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Santa Claus

METRO photo

By David Dunaief, M.D.

Dear Santa,

Dr. David Dunaief

I know this is a busy time of year for you. I’m sure it’s all you can do to field all the requests you’re receiving through email, Twitter, WhatsApp, and old-fashioned, handwritten letters. Still, I’d like to suggest that you can provide far more value by becoming a model for good health than you can with any wrapped package tucked under a tree.

Think about the example you’re setting for all those people whose faces light up when they imagine you shimmying down their chimneys. With your abnormally high BMI (body mass index), I know you can do better.

We already have an epidemic of overweight kids, leading to an ever-increasing number of type 2 diabetics at younger and younger ages. According to the Centers for Disease Control and Prevention, as of 2018, more than 100 million U.S. adults are living with diabetes or prediabetes. It complicates the issue that approximately two-thirds of the U.S. population is overweight and/or obese. You can help change this.

Obesity has a much higher risk of shortening a person’s life span, not to mention affecting their quality of life. The most dangerous type of obesity is an increase in visceral adipose tissue, which means central belly fat. An easy way to tell if someone is too rotund is if a waistline, measured from the navel, is greater than or equal to 40 inches for a man, and is greater than or equal to 35 inches for a woman. The chances of diseases such as pancreatic cancer, breast cancer, liver cancer and heart disease increase dramatically with this increased fat.

Santa, here is a chance for you to lead by example (and, maybe by summer, to fit into those skinny jeans you hide in the back of your closet). Think of the advantages to you of being slimmer and trimmer. Your joints wouldn’t ache with the winter cold, and you would have more energy. Plus, studies show that with a plant-based diet, focusing on fruits and vegetables, you can reverse atherosclerosis, clogging of the arteries.

The importance of a good diet not only helps you lose weight, but avoid strokes, heart attacks and peripheral vascular diseases, among other ailments. You don’t have to be vegetarian; you just have to increase your fruits, vegetables and whole-grain foods significantly. With a simple change, like eating a handful of raw nuts a day, you can reduce your risk of heart disease significantly. Santa, future generations need you. Losing weight will also change your center of gravity, so your belly doesn’t pull you forward. This will make it easier for you to keep your balance on those steep, icy rooftops.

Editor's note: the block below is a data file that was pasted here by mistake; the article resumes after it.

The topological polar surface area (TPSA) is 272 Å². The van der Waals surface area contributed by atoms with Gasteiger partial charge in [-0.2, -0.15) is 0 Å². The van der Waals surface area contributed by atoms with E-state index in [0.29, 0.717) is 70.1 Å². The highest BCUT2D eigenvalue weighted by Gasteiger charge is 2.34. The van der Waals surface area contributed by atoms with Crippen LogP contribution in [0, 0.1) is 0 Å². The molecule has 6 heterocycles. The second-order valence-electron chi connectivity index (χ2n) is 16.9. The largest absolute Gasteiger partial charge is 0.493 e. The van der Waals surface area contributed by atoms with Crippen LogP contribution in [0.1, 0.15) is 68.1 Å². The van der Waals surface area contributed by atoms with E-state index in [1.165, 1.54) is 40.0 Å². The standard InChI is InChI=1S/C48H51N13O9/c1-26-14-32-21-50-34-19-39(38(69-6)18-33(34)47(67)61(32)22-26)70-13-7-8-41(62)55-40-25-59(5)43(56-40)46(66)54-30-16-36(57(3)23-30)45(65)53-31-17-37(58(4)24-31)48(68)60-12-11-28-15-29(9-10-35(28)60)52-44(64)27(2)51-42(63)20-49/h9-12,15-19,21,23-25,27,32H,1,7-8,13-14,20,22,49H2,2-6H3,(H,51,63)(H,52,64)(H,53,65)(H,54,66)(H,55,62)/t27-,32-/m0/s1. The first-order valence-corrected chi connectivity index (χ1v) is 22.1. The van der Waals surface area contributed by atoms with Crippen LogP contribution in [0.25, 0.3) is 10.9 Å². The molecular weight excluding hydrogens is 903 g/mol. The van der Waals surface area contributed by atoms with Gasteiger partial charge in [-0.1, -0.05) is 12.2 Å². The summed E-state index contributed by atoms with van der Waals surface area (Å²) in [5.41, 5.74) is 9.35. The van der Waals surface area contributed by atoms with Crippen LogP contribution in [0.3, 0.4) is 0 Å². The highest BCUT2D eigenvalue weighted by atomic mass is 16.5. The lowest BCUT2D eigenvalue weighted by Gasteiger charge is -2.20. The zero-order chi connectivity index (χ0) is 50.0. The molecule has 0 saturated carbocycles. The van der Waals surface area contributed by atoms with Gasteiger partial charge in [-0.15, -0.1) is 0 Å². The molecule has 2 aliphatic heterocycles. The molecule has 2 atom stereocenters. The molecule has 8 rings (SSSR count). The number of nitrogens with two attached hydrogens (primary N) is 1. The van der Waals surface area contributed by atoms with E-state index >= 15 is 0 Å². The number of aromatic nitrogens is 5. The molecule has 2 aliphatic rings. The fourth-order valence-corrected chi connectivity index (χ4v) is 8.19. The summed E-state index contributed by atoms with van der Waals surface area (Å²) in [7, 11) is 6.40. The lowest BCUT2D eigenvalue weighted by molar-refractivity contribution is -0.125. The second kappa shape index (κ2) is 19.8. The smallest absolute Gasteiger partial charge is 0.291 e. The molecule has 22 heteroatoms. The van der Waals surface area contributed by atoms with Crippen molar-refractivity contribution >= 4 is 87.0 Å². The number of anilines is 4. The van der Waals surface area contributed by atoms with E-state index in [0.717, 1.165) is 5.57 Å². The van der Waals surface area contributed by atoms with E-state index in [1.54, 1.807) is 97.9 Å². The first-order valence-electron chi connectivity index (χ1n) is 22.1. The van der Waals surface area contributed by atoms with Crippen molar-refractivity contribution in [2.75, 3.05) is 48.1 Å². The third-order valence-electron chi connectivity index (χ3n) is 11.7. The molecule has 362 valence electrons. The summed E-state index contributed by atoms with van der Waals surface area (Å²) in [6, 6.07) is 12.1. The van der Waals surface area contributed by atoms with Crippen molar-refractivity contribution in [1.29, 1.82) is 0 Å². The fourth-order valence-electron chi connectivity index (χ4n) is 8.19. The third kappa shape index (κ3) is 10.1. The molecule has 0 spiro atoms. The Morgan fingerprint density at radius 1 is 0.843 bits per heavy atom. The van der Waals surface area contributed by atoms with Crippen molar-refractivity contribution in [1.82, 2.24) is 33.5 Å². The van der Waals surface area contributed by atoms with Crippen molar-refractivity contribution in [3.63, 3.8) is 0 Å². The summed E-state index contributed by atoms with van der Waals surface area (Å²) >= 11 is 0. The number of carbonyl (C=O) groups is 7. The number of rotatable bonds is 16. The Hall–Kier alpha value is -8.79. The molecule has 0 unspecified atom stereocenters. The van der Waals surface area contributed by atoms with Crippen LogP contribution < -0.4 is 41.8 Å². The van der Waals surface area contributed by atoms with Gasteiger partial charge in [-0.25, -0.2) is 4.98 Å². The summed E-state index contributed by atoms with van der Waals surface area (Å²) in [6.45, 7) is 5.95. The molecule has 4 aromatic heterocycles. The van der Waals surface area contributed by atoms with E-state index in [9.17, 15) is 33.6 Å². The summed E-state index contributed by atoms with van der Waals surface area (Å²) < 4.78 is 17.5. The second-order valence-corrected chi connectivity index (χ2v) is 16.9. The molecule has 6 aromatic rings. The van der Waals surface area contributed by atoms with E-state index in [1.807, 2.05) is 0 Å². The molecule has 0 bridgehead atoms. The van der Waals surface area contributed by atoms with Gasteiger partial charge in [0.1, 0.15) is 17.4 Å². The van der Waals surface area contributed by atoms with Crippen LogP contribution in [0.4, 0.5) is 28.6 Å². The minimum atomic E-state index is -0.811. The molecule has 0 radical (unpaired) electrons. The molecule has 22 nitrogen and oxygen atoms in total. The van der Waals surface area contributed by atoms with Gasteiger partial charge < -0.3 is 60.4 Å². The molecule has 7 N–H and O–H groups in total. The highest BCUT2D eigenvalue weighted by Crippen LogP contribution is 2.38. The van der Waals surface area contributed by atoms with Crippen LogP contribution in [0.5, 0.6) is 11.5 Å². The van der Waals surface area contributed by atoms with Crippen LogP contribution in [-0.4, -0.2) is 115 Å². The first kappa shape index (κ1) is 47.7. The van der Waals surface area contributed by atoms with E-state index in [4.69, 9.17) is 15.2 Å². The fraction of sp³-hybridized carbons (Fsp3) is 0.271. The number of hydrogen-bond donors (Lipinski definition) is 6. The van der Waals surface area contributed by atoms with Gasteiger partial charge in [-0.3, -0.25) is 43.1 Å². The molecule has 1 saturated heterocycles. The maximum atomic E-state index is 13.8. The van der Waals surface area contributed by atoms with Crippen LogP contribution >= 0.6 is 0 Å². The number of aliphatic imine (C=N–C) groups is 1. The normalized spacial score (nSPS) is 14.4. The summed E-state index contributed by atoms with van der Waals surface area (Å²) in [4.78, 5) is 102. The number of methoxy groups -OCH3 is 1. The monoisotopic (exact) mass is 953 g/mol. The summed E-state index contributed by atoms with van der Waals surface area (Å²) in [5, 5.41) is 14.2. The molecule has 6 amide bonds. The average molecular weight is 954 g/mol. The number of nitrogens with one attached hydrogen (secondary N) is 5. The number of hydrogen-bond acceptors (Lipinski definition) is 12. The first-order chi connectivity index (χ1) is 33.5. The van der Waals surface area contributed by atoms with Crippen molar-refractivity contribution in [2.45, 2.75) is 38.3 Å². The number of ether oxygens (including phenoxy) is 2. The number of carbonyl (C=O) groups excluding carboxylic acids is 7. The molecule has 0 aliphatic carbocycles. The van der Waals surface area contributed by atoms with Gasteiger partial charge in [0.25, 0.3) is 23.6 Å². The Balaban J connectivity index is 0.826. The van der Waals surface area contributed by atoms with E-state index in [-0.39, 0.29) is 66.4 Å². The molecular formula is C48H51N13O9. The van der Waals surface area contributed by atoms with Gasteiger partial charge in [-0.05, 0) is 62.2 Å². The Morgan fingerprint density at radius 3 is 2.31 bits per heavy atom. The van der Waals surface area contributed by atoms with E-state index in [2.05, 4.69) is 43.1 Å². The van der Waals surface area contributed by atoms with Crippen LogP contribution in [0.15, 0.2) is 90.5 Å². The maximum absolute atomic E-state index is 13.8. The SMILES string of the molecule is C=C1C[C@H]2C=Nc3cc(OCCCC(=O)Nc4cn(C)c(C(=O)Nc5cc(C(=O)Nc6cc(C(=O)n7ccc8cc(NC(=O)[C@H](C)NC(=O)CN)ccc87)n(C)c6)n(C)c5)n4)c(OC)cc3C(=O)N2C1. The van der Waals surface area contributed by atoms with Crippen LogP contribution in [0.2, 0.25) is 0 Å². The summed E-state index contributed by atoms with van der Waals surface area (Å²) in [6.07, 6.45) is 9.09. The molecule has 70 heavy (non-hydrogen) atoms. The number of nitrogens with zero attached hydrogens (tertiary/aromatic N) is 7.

Exercise will help, as well. Maybe for the first continent or so, you might want to consider walking or jogging alongside the sleigh. As you exercise, you’ll start to tighten your abs and slowly see fat disappear from your midsection. Your fans everywhere leave you cookies and milk when you deliver presents. It’s a tough cycle to break, but break it you must. You — and your fans — need to see a healthier Santa.

You might let slip that the modern Santa enjoys fruits, especially berries, and veggies, with an emphasis on cruciferous veggies like broccoli florets dipped in hummus, which have substantial antioxidant qualities and can help reverse disease. And, of course, skip putting candy in the stockings. No one needs more sugar, and I’m sure that, over the long night, it’s hard to resist sneaking a piece, yourself.

As for your loyal fans, you could place fitness videos under the tree. You and your elves could make workout videos for those of us who need them, and we could follow along as you showed us “12 Days of Workouts with Santa and Friends.” Who knows, you might become the next Shaun T!

You could gift athletic equipment, such as baseball gloves, footballs and basketballs, instead of video games. Or wearable devices that track step counts and bike routes. Or stuff gift certificates for dance lessons into people’s stockings. These might influence the recipients to be more active. By doing all this, you might also have the kind of energy that will make it easier for you to steal a base or two during the North Pole Athletic League’s softball season. The elves don’t even bother holding you on base anymore, do they?

As you become more active, you’ll find that you have more energy all year round, not just on Christmas Eve. If you start soon, Santa, maybe by next year, you’ll find yourself parking the sleigh farther away and skipping from chimney to chimney.

The benefits of a healthier Santa will ripple across the world. Your reindeer won’t have to work so hard. You might fit extra presents in your sleigh. And Santa, you will be sending kids and adults the world over the right message about taking control of their health through nutrition and exercise. That’s the best gift you could give!